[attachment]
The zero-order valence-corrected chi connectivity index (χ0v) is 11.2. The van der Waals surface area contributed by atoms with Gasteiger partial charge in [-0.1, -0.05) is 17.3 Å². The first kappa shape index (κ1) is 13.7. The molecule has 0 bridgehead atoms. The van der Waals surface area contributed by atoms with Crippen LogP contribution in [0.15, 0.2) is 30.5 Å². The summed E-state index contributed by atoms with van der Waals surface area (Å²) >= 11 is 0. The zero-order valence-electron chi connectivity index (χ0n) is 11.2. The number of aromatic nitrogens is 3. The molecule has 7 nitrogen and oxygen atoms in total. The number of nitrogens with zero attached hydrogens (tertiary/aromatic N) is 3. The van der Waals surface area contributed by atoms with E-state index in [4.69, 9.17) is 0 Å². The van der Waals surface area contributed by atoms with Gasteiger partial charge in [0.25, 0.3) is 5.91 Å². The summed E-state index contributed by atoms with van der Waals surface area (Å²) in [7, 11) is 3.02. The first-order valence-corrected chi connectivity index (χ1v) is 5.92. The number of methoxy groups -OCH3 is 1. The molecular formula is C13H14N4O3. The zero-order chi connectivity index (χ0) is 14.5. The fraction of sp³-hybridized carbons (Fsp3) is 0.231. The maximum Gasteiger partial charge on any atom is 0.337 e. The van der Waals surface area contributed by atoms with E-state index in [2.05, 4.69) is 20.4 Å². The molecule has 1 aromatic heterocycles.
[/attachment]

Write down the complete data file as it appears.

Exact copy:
The zero-order valence-corrected chi connectivity index (χ0v) is 11.2. The van der Waals surface area contributed by atoms with Gasteiger partial charge in [-0.1, -0.05) is 17.3 Å². The first kappa shape index (κ1) is 13.7. The molecule has 0 bridgehead atoms. The van der Waals surface area contributed by atoms with Crippen LogP contribution in [0.15, 0.2) is 30.5 Å². The summed E-state index contributed by atoms with van der Waals surface area (Å²) >= 11 is 0. The zero-order valence-electron chi connectivity index (χ0n) is 11.2. The number of aromatic nitrogens is 3. The molecule has 7 nitrogen and oxygen atoms in total. The number of nitrogens with zero attached hydrogens (tertiary/aromatic N) is 3. The van der Waals surface area contributed by atoms with E-state index in [4.69, 9.17) is 0 Å². The van der Waals surface area contributed by atoms with Gasteiger partial charge in [0.25, 0.3) is 5.91 Å². The summed E-state index contributed by atoms with van der Waals surface area (Å²) in [7, 11) is 3.02. The first-order valence-corrected chi connectivity index (χ1v) is 5.92. The number of methoxy groups -OCH3 is 1. The molecular formula is C13H14N4O3. The zero-order chi connectivity index (χ0) is 14.5. The fraction of sp³-hybridized carbons (Fsp3) is 0.231. The maximum Gasteiger partial charge on any atom is 0.337 e. The van der Waals surface area contributed by atoms with E-state index in [2.05, 4.69) is 20.4 Å². The molecule has 1 aromatic heterocycles.